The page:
Passkeys are an advanced form of authentication that allows a user to log into a web application without the need for a complex password. With a passkey, the user only needs to provide a username if they want to sign up. After this, they're authenticated through a PIN or biometric information, just like you do when unlocking your phone. This new authentication method removes the need for passwords.
Biometric authentication relies on an individual’s physical traits, such as their fingerprints or face, to gain access to the system. It has become one of the most common method of authentication and is more secure than traditional passwords because inherence factors are very difficult to forge, making them one of the most reliable forms of authentication. In addition, biometric authentication is quick and easy to use, adding an extra layer of security without compromising the user experience.
Go Passwordless with Authgear
Let Authgear protect your users from password spraying
Unique passwords are difficult to guess or crack. A password manager can help users generate passwords to include upper case and lower case letters, special characters, and numbers. These tools are also perfect for securely storing your passwords, so you don’t have to rely on your memory.
Use Different Passwords for Different Accounts
Don’t use the same password across multiple accounts. Doing so puts the security of all your accounts at risk, as criminals can easily gain access to all of them if they manage to crack one.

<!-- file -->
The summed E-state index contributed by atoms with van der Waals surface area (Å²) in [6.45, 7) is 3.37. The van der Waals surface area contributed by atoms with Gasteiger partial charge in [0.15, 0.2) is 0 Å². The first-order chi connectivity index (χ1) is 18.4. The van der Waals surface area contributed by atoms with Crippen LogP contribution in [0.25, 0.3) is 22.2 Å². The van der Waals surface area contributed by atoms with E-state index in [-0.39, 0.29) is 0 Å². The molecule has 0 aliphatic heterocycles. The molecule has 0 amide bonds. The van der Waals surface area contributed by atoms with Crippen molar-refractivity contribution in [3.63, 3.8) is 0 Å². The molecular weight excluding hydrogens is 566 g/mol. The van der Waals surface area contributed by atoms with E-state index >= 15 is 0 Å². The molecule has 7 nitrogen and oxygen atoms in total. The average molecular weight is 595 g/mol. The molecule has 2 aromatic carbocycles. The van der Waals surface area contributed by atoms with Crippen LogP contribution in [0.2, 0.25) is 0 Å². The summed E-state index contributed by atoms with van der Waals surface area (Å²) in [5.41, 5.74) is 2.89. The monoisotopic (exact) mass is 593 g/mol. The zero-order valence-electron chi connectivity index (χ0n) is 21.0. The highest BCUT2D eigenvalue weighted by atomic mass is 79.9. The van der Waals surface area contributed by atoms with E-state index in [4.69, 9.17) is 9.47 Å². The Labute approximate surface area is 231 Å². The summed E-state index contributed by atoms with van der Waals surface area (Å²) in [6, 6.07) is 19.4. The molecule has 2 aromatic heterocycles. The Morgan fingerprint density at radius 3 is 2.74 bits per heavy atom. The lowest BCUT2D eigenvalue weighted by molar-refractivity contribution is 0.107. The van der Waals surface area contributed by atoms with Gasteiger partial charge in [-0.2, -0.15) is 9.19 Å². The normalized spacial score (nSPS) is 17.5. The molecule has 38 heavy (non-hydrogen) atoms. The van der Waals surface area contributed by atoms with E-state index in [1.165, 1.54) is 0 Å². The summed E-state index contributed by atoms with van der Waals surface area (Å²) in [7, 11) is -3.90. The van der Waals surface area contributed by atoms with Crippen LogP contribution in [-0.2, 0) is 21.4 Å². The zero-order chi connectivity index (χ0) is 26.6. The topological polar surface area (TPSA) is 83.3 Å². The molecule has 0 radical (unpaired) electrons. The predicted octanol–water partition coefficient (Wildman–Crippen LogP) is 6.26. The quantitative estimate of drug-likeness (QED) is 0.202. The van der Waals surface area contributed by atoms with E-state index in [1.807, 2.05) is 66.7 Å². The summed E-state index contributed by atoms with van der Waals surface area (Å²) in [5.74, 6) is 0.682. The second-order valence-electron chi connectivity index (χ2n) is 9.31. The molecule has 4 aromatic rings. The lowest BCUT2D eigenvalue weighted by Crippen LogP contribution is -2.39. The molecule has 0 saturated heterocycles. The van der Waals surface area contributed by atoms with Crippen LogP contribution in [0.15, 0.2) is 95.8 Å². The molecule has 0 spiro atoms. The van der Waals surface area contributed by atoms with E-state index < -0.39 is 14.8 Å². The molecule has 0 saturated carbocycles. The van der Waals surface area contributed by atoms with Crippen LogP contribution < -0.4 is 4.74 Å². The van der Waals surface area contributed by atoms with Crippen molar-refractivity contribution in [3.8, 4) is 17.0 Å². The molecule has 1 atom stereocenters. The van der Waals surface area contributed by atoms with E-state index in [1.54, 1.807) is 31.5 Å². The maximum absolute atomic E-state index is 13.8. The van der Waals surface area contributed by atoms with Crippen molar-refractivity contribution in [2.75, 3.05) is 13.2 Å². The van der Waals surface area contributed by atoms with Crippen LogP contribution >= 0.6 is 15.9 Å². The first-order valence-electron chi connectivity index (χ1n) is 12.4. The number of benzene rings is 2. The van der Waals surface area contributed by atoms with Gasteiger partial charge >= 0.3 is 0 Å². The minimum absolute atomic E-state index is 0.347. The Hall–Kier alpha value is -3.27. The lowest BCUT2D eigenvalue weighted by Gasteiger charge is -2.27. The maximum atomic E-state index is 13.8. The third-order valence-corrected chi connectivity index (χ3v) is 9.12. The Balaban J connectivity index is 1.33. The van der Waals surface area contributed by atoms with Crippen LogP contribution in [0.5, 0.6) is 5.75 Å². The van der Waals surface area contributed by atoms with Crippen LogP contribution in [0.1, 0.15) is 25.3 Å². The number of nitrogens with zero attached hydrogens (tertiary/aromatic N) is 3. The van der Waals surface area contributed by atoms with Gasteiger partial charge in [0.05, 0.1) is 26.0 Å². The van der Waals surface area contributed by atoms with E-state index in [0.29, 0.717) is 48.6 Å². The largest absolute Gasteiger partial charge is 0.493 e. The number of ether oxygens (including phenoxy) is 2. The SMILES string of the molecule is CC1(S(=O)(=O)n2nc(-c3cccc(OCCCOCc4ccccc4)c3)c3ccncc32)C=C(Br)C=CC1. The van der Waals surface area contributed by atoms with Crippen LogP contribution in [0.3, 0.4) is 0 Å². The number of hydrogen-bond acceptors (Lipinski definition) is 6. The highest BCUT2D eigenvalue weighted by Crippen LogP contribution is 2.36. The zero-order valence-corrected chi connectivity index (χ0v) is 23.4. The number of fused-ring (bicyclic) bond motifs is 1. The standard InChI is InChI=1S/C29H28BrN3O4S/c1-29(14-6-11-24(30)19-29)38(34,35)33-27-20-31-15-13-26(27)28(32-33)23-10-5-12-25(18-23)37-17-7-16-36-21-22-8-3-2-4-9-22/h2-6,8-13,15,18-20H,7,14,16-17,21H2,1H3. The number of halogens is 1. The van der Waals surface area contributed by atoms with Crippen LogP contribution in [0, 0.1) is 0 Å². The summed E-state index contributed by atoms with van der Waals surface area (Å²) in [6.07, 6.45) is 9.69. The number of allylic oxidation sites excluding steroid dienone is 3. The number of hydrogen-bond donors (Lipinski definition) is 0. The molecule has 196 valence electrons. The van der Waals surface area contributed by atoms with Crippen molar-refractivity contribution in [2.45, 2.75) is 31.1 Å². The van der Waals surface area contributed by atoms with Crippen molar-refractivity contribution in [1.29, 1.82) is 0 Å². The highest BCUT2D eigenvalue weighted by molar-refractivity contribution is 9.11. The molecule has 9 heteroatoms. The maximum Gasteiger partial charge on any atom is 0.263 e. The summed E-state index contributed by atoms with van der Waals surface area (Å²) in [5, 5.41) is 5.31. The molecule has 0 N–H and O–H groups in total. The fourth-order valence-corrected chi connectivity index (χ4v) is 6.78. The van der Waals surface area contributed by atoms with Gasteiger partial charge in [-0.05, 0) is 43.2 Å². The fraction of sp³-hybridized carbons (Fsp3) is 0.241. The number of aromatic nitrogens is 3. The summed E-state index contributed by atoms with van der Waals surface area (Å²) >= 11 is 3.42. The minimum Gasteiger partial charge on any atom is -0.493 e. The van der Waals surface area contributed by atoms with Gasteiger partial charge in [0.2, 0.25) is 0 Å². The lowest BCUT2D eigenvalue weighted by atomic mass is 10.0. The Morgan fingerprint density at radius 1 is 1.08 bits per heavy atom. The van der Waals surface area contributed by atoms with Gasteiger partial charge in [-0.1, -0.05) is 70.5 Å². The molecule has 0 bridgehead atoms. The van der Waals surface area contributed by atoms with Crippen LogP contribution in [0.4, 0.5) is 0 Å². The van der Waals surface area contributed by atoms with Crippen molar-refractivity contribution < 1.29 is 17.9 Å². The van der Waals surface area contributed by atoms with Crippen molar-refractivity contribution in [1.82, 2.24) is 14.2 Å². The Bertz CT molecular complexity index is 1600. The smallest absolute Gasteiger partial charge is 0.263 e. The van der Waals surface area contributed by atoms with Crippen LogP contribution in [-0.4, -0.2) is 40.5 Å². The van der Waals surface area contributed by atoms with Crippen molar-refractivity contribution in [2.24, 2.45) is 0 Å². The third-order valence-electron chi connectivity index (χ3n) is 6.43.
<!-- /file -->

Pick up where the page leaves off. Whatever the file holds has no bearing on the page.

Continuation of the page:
Use Multi-Factor Authentication
Multi-factor authentication (MFA) requires users to provide two or more forms of identification when signing into their accounts. This ensures that even if an attacker manages to guess the user's login credentials, they cannot gain access to their account without the additional security code.
Build Your Defense Against Password Spraying Today
Password spraying can cause serious damage to companies and individuals. That's why it’s important to implement the necessary security measures to prevent it. Generally, the risks posed by successful password spraying attacks largely depend on what role the individual in your company who has been breached plays in the organization. The more privileged a user is, and the more vital the data that was accessed during the attack, the higher the risk of a successful attack becoming catastrophic to your business.
The good news is that you can protect your organization against password spraying. With Authgear, you have access to an array of highly advanced security features to protect businesses from password spraying and credential stuffing attacks. Biometric Logins, Whatsapp OTPs as MFA, and Passkey-enabled passwordless logins are some of Authgear's remarkable tools that guarantee protection against these attacks.